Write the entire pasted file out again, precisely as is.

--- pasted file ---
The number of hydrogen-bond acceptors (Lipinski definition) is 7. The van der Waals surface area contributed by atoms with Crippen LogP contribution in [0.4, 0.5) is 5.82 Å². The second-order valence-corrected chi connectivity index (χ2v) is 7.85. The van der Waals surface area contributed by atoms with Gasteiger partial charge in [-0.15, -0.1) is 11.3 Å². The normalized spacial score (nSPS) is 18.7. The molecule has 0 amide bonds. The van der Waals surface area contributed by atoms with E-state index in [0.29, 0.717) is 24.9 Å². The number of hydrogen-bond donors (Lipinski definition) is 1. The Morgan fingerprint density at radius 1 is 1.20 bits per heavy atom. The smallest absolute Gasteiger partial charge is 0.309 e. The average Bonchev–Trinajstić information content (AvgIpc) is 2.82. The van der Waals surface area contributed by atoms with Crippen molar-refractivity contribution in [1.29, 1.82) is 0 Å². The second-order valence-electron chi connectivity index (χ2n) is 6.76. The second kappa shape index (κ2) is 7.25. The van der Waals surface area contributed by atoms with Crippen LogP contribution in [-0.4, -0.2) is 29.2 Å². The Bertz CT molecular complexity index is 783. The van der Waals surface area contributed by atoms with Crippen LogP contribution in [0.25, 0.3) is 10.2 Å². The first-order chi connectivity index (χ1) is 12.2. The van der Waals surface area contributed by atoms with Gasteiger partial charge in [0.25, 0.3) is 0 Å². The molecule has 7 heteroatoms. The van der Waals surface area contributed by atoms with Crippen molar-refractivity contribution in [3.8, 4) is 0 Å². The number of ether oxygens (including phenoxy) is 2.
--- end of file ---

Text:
The number of hydrogen-bond acceptors (Lipinski definition) is 7. The van der Waals surface area contributed by atoms with Crippen LogP contribution in [0.4, 0.5) is 5.82 Å². The second-order valence-corrected chi connectivity index (χ2v) is 7.85. The van der Waals surface area contributed by atoms with Gasteiger partial charge in [-0.15, -0.1) is 11.3 Å². The normalized spacial score (nSPS) is 18.7. The molecule has 0 amide bonds. The van der Waals surface area contributed by atoms with E-state index in [0.29, 0.717) is 24.9 Å². The number of hydrogen-bond donors (Lipinski definition) is 1. The Morgan fingerprint density at radius 1 is 1.20 bits per heavy atom. The smallest absolute Gasteiger partial charge is 0.309 e. The average Bonchev–Trinajstić information content (AvgIpc) is 2.82. The van der Waals surface area contributed by atoms with Crippen molar-refractivity contribution in [1.29, 1.82) is 0 Å². The second-order valence-electron chi connectivity index (χ2n) is 6.76. The second kappa shape index (κ2) is 7.25. The van der Waals surface area contributed by atoms with Crippen LogP contribution in [-0.4, -0.2) is 29.2 Å². The Bertz CT molecular complexity index is 783. The van der Waals surface area contributed by atoms with Crippen LogP contribution in [0.25, 0.3) is 10.2 Å². The first-order chi connectivity index (χ1) is 12.2. The van der Waals surface area contributed by atoms with Gasteiger partial charge in [0.25, 0.3) is 0 Å². The molecule has 7 heteroatoms. The van der Waals surface area contributed by atoms with Crippen molar-refractivity contribution in [3.8, 4) is 0 Å². The number of ether oxygens (including phenoxy) is 2.